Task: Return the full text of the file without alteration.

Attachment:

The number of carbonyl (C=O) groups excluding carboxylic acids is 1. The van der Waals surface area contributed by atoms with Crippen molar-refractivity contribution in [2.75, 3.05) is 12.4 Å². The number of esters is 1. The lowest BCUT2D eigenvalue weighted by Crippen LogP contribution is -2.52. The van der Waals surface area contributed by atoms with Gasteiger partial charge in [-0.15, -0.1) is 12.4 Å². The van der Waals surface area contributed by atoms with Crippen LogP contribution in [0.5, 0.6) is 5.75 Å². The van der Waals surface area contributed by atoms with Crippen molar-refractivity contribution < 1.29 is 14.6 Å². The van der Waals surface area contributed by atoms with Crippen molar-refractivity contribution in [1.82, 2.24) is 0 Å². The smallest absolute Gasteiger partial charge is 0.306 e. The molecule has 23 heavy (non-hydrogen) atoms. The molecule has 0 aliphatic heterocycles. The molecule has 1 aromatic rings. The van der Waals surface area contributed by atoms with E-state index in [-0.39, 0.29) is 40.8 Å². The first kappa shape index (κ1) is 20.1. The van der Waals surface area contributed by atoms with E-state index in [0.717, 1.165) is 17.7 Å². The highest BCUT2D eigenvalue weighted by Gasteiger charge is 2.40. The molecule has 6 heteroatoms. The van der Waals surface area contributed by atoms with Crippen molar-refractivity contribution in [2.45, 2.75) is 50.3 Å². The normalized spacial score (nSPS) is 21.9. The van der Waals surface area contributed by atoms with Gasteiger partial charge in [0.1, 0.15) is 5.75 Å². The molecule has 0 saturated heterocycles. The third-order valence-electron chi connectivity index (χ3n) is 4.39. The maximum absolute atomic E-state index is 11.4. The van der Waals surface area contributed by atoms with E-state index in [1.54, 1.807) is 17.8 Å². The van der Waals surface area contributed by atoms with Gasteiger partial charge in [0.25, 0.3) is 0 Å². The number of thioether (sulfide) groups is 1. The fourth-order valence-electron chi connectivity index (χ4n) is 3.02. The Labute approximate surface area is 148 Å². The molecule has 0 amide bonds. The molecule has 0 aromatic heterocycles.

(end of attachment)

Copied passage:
The number of carbonyl (C=O) groups excluding carboxylic acids is 1. The van der Waals surface area contributed by atoms with Crippen molar-refractivity contribution in [2.75, 3.05) is 12.4 Å². The number of esters is 1. The lowest BCUT2D eigenvalue weighted by Crippen LogP contribution is -2.52. The van der Waals surface area contributed by atoms with Gasteiger partial charge in [-0.15, -0.1) is 12.4 Å². The van der Waals surface area contributed by atoms with Crippen LogP contribution in [0.5, 0.6) is 5.75 Å². The van der Waals surface area contributed by atoms with Crippen molar-refractivity contribution < 1.29 is 14.6 Å². The van der Waals surface area contributed by atoms with Crippen molar-refractivity contribution in [1.82, 2.24) is 0 Å². The smallest absolute Gasteiger partial charge is 0.306 e. The molecule has 23 heavy (non-hydrogen) atoms. The molecule has 0 aliphatic heterocycles. The molecule has 1 aromatic rings. The van der Waals surface area contributed by atoms with E-state index in [-0.39, 0.29) is 40.8 Å². The first kappa shape index (κ1) is 20.1. The van der Waals surface area contributed by atoms with E-state index in [0.717, 1.165) is 17.7 Å². The highest BCUT2D eigenvalue weighted by Gasteiger charge is 2.40. The molecule has 6 heteroatoms. The van der Waals surface area contributed by atoms with Crippen molar-refractivity contribution in [2.45, 2.75) is 50.3 Å². The normalized spacial score (nSPS) is 21.9. The van der Waals surface area contributed by atoms with Gasteiger partial charge in [0.1, 0.15) is 5.75 Å². The molecule has 0 saturated heterocycles. The third-order valence-electron chi connectivity index (χ3n) is 4.39. The maximum absolute atomic E-state index is 11.4. The van der Waals surface area contributed by atoms with E-state index in [1.54, 1.807) is 17.8 Å². The van der Waals surface area contributed by atoms with Gasteiger partial charge in [0.25, 0.3) is 0 Å². The number of thioether (sulfide) groups is 1. The fourth-order valence-electron chi connectivity index (χ4n) is 3.02. The Labute approximate surface area is 148 Å². The molecule has 0 amide bonds. The molecule has 0 aromatic heterocycles.